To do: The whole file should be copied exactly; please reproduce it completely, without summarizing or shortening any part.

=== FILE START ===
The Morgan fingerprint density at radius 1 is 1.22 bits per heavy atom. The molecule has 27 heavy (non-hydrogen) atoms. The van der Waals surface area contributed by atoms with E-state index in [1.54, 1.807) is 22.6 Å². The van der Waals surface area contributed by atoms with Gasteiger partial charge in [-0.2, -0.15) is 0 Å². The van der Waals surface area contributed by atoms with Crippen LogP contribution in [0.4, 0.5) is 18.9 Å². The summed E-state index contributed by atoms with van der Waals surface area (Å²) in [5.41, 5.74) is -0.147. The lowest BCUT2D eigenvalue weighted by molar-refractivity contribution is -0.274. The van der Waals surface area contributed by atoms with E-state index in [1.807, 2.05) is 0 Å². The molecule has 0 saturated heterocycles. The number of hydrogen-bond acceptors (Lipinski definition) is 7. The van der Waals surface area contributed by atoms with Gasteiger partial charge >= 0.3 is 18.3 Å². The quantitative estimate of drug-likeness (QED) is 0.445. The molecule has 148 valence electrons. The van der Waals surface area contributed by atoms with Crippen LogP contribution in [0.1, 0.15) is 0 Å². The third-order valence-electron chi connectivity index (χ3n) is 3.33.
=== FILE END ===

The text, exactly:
The Morgan fingerprint density at radius 1 is 1.22 bits per heavy atom. The molecule has 27 heavy (non-hydrogen) atoms. The van der Waals surface area contributed by atoms with E-state index in [1.54, 1.807) is 22.6 Å². The van der Waals surface area contributed by atoms with Gasteiger partial charge in [-0.2, -0.15) is 0 Å². The van der Waals surface area contributed by atoms with Crippen LogP contribution in [0.4, 0.5) is 18.9 Å². The summed E-state index contributed by atoms with van der Waals surface area (Å²) in [5.41, 5.74) is -0.147. The lowest BCUT2D eigenvalue weighted by molar-refractivity contribution is -0.274. The van der Waals surface area contributed by atoms with E-state index in [1.807, 2.05) is 0 Å². The molecule has 0 saturated heterocycles. The number of hydrogen-bond acceptors (Lipinski definition) is 7. The van der Waals surface area contributed by atoms with Gasteiger partial charge >= 0.3 is 18.3 Å². The quantitative estimate of drug-likeness (QED) is 0.445. The molecule has 148 valence electrons. The van der Waals surface area contributed by atoms with Crippen LogP contribution in [0.1, 0.15) is 0 Å². The third-order valence-electron chi connectivity index (χ3n) is 3.33.